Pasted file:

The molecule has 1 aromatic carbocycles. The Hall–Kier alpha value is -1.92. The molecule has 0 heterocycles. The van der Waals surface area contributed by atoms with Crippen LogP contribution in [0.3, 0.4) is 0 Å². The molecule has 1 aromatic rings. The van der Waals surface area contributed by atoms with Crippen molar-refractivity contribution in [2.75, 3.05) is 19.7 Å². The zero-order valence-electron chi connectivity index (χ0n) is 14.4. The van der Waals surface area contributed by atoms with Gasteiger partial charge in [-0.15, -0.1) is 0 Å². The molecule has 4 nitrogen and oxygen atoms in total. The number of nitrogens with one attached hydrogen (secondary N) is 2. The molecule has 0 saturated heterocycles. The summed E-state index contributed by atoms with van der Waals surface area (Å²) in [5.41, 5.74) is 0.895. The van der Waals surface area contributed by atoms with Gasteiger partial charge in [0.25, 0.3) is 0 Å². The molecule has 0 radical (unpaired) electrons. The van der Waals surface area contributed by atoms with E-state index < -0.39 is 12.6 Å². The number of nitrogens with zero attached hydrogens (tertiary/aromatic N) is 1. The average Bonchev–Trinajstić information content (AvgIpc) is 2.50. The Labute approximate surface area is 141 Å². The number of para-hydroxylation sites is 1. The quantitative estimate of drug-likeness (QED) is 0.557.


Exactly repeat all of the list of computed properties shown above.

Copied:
The molecule has 1 aromatic carbocycles. The Hall–Kier alpha value is -1.92. The molecule has 0 heterocycles. The van der Waals surface area contributed by atoms with Crippen LogP contribution in [0.3, 0.4) is 0 Å². The molecule has 1 aromatic rings. The van der Waals surface area contributed by atoms with Crippen molar-refractivity contribution in [2.75, 3.05) is 19.7 Å². The zero-order valence-electron chi connectivity index (χ0n) is 14.4. The van der Waals surface area contributed by atoms with Gasteiger partial charge in [-0.15, -0.1) is 0 Å². The molecule has 4 nitrogen and oxygen atoms in total. The number of nitrogens with one attached hydrogen (secondary N) is 2. The molecule has 0 saturated heterocycles. The summed E-state index contributed by atoms with van der Waals surface area (Å²) in [5.41, 5.74) is 0.895. The van der Waals surface area contributed by atoms with Gasteiger partial charge in [0.25, 0.3) is 0 Å². The molecule has 0 radical (unpaired) electrons. The van der Waals surface area contributed by atoms with E-state index < -0.39 is 12.6 Å². The number of nitrogens with zero attached hydrogens (tertiary/aromatic N) is 1. The average Bonchev–Trinajstić information content (AvgIpc) is 2.50. The Labute approximate surface area is 141 Å². The number of para-hydroxylation sites is 1. The quantitative estimate of drug-likeness (QED) is 0.557.